Bitcoin and cryptocurrency prices have bounced back after a selloff that wiped nearly $1 trillion from the combined crypto market – and after a closely watched investor called the market down.
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The price of bitcoin has dropped below $40,000 per bitcoin this week to nearly $43,000 for the first time since September – a 5% increase over the past three days. The price of Ethereum has also increased by almost 10% and that of its rivals Binance’s BNB, Solana and Cardano.
Now, billionaire investor Bill Miller has revealed that 50% of his net worth is in bitcoin and related crypto investments—branding bitcoin as an “insurance policy against financial disaster.”
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“My reasoning was that too many people are using [bitcoin] Now,” said Miller, speaking during an interview wealthtrack and disclosing his personal stakes in bitcoin acquisition vehicle MicroStrategy from tech company and bitcoin mining firm Stronghold. “There’s a lot of money going into this in the world of venture capital. There are a lot of people who are skeptical, who are now, at least, trying it out.”
In December, Thomas Peterffy, billionaire founder of trading platform Interactive Brokers, who once warned bitcoin futures “could destabilize the real economy,” flipped that investors should hold a small amount of cryptocurrencies like bitcoin or ethereum. Must buy, if the dollar “goes” to hell.”
Fears of rising inflation, which has hit a nearly 40-year high in the US, have prompted investors to buy bitcoin to hedge against the dollar’s depreciation.
Miller, who built his reputation as a fund manager by outperforming the S&P 500 index for 15 straight years in the 1990s and 2000s, said that in addition to his bitcoin and cryptocurrency investments, the remainder of his personal portfolio was Amazon stock. is in. Himself perhaps the largest individual shareholder of Amazon “whose last name is not Bezos.”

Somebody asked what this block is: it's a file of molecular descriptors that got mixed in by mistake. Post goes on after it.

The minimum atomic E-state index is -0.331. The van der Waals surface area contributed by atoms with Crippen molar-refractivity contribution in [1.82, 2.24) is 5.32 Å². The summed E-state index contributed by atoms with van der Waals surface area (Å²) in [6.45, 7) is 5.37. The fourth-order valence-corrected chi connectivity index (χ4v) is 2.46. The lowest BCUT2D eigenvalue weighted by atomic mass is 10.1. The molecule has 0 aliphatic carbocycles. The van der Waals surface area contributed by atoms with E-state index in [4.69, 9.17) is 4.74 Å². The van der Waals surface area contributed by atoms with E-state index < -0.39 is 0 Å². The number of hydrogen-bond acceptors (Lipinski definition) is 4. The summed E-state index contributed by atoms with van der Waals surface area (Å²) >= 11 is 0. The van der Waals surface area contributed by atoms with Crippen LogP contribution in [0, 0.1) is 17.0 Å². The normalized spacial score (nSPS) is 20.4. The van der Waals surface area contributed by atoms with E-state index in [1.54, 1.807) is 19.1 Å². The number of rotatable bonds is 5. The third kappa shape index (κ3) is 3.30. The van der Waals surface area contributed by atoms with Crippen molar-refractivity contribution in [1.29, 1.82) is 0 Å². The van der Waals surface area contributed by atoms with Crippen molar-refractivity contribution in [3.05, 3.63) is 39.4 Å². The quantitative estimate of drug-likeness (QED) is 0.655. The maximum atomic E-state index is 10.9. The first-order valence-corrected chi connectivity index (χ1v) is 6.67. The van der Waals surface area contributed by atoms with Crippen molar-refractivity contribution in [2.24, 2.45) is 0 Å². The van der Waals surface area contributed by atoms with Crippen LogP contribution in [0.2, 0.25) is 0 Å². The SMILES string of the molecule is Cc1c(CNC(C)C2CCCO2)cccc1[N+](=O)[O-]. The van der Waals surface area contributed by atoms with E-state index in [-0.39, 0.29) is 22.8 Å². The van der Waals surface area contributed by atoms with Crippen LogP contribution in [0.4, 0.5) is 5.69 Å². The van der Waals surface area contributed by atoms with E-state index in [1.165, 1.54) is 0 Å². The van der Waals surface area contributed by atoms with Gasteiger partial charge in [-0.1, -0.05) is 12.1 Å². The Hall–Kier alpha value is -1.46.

“It comes down to a very basic level of supply and demand,” Miller explained. wealthtrack, declaring himself a “Bitcoin Bull” instead of just a “Bitcoin Supervisor”.
“Bitcoin is the only economic entity where supply is unaffected by demand,” he said, alluding to the bitcoin blockchain and bitcoin’s block reward given to miners who secure a hard cap of 21 million coins.
Miller revealed that he began buying bitcoin in 2014, when it was priced at just $200 per bitcoin, and then bought “a little more overtime” after climbing to $500. He sat on the sidelines until bitcoin crashed to $30,000 last year, falling nearly 50% from its April highs of nearly $66,000.
“This time I ended up buying it again for $30,000, which is less than $66,000,” Miller said, adding that he bought a “reasonable amount in the $30,000 range.”
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The hype surrounding the first US bitcoin futures exchange-traded fund led the price of bitcoin to a new all-time high of around $70,000 in November. Bitcoin has since lost 40% of its value, along with Ethereum and most other major cryptocurrencies, as investors worry about the possibility that the Federal Reserve could raise interest rates and begin shrinking their bloated balance sheets. Is.
Despite his belief in bitcoin, Miller advised average investors not to put more than 1% of their portfolio into bitcoin, saying that “even if it turns out to be zero, which I think is highly improbable, Certainly possible, you can always afford to lose 1%.”
“I think the average investor should ask themselves what is it in your portfolio that has that kind of track record – number one, is very, very little penetration; the service of insurance against financial catastrophe that one can provide. Can’t others provide and grow 10 times or 50 times? The answer is: nothing.”